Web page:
Tram and subway workers strike in Izmir, Turkey’s third-largest city

Amid a sharp upsurge in the class struggle, 627 subway and tram workers at Metro AŞ, owned by the Izmir Metropolitan Municipality, are to go on strike Friday. A possible shutdown of the subway, used by approximately 2 million people per day, is expected to lock traffic in Izmir, Turkey’s third largest city.

Contract talks between the Social Democrat Public Employers Union (Sodem-Sen), representing the municipality, and the Demiryol-İş union, affiliated to the Türk-İş confederation, have continued since April. Declaring that no agreement could be reached on nine of 69 items, the union announced a strike on 1 October.

The impending subway strike in Izmir comes amid a surge of class struggle in Turkey and internationally, as the pandemic intensifies and workers’ living standards suffer unprecedented declines. Over 10,000 US workers are on strike at farm and construction equipment maker John Deere, and approximately 170,000 metal workers in South Africa have been striking for two weeks. In Brazil, 7,600 General Motors autoworkers voted overwhelmingly to continue their strike, defying the union and courts.

In Turkey, approximately 120 workers at the Mitsuba Otomotiv factory in Gebze, Kocaeli, stopped production and occupied the factory on October 9 after workers were dismissed for joining the Birleşik Metal-İş union.

Yesterday morning, hundreds of petrochemical workers at Petkim, one of Turkey’s largest industrial enterprises, started work two hours late to protest company policies that would endanger workers’ health. The workers marched in the refinery.

While workers from the Belediye-İş union (Türk-İş) in Bakırköy Municipality in Istanbul are preparing to go on strike on Monday, more than 1,000 workers at GAMAK Motor, also located in Istanbul, laid down tools for half an hour after management rejected to approve the proposed contract. If no agreement is reached within two months, GAMAK workers will go on strike.

As contract negotiations began for approximately 150,000 workers in the metal industry, production shutdowns in auto factories are increasing due to a global microchip supply crisis, leading to attacks on workers’ wages by management. The Renault factory in Bursa has announced that it will operate for a week and then stop production for a week, paying only 76 percent of workers’ wages.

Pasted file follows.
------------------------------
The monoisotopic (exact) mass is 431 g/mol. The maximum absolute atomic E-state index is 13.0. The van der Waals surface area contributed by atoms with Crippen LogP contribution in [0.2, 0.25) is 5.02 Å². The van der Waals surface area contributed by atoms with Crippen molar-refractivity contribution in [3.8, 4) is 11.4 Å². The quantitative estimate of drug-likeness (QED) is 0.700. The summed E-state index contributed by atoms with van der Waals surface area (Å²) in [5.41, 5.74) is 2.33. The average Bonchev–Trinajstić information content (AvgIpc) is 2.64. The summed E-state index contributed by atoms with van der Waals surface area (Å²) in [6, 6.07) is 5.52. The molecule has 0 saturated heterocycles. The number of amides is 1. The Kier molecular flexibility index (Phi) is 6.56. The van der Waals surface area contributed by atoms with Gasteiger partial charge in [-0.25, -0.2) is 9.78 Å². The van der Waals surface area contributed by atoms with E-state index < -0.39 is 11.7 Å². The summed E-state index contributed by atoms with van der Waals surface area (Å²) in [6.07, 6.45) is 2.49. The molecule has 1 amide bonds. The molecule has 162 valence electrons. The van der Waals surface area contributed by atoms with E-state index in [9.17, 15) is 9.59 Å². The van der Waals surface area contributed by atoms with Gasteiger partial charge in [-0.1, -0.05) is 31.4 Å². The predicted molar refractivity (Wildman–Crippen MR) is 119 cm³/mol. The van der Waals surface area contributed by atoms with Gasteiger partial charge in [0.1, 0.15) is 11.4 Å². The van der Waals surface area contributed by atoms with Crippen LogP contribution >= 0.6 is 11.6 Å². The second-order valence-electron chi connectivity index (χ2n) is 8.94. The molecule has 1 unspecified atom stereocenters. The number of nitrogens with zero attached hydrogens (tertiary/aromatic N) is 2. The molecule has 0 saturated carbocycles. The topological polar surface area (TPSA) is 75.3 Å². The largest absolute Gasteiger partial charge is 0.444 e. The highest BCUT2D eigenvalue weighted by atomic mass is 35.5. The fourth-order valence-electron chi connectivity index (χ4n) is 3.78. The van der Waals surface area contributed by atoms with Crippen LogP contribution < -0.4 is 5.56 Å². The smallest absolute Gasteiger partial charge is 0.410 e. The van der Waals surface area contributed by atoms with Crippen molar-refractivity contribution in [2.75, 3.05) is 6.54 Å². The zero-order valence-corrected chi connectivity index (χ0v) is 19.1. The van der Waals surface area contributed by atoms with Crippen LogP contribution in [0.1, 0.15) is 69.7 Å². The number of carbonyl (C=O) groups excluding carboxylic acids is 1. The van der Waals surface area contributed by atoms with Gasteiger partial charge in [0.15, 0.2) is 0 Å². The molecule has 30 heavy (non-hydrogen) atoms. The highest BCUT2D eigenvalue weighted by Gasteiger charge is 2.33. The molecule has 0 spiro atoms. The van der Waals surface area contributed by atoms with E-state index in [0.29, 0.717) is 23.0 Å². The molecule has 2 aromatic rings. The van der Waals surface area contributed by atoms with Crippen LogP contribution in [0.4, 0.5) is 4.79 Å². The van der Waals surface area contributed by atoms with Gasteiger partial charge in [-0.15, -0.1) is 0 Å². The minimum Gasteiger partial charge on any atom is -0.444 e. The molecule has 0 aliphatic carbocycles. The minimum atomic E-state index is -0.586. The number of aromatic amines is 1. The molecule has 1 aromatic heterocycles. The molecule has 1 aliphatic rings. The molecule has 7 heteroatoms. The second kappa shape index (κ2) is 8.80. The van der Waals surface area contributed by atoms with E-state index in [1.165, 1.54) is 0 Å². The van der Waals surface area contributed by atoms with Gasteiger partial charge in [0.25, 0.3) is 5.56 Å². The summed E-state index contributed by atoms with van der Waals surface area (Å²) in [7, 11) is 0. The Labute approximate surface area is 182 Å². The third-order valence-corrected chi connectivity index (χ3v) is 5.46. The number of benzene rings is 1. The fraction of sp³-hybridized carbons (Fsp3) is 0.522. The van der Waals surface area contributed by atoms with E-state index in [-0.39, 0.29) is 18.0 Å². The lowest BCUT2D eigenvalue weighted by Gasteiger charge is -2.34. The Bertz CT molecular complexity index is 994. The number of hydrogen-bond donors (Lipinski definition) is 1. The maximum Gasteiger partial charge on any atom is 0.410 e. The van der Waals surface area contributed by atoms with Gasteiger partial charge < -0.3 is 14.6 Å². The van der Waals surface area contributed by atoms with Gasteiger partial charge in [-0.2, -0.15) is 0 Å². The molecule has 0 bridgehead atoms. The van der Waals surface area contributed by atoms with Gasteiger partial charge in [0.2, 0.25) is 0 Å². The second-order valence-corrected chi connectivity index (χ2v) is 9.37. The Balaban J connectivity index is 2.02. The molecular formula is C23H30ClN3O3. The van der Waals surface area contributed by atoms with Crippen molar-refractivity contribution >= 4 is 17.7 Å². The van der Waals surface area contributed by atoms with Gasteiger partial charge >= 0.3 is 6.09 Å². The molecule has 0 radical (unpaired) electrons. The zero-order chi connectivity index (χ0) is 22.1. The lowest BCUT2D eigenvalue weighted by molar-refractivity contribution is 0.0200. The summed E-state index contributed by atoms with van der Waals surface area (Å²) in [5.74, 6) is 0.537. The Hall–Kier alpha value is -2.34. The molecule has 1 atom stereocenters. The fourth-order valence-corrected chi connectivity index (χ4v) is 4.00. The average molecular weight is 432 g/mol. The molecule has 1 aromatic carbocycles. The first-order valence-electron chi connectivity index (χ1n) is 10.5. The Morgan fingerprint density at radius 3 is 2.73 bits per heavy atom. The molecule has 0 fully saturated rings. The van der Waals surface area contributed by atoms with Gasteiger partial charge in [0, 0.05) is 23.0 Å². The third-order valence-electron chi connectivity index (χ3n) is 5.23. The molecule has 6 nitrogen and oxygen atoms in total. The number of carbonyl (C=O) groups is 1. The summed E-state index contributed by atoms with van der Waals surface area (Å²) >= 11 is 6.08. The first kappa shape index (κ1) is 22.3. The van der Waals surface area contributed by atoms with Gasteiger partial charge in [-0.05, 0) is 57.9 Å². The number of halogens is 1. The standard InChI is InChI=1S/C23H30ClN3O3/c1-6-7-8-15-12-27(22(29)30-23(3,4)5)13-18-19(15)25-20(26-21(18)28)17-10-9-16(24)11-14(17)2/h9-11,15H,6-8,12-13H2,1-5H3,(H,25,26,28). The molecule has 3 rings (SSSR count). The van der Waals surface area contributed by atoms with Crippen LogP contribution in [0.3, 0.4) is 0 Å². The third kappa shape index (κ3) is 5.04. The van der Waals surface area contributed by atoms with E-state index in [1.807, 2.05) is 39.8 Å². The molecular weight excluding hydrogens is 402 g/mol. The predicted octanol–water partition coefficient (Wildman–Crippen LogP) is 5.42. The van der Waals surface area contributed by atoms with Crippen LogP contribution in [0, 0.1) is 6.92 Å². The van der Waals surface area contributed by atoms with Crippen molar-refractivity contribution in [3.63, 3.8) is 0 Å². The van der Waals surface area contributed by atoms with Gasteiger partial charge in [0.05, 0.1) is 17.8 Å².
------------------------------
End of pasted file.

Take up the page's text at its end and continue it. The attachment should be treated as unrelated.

Doctors of the Turkish Medical Association (TTB) are also organizing actions to protest the government’s criminal response to the pandemic and worsening working conditions.

These struggles show that the fight against the pandemic and the class struggle are closely linked, underlining the urgency of uniting them on a global scale by forming independent working-class committees, the International Workers Alliance of Rank-and-File Committees (IWA-RFC).

Over 30,000 people are officially infected with COVID-19 and more than 200 people die per day in Turkey, while the economic and social crisis, accelerated by the pandemic, continues to deepen.

While 518,000 people applied for unemployment insurance from July to September 2021, the grossly-understated annual inflation rate, as calculated by the official Turkish Statistical Institute (TÜIK), rose to 19.58 percent in September 2021. However, real annual inflation in September was 44.7 percent, according to a study by the independent Inflation Research Group. Millions of working people and their families can barely make ends meet.

According to research by Türk-İş, in September, “monthly food expenditure required for a family of four to have a healthy, balanced and adequate diet (the ‘hunger limit’)” rose to 3,049 Turkish liras. This sum “together with food expenditure, expenditures for clothing, housing (rent, electricity, water, fuel), transportation, education, health and the total amount of other mandatory monthly other needs (the ‘poverty line’)” has risen to 9,931 TL.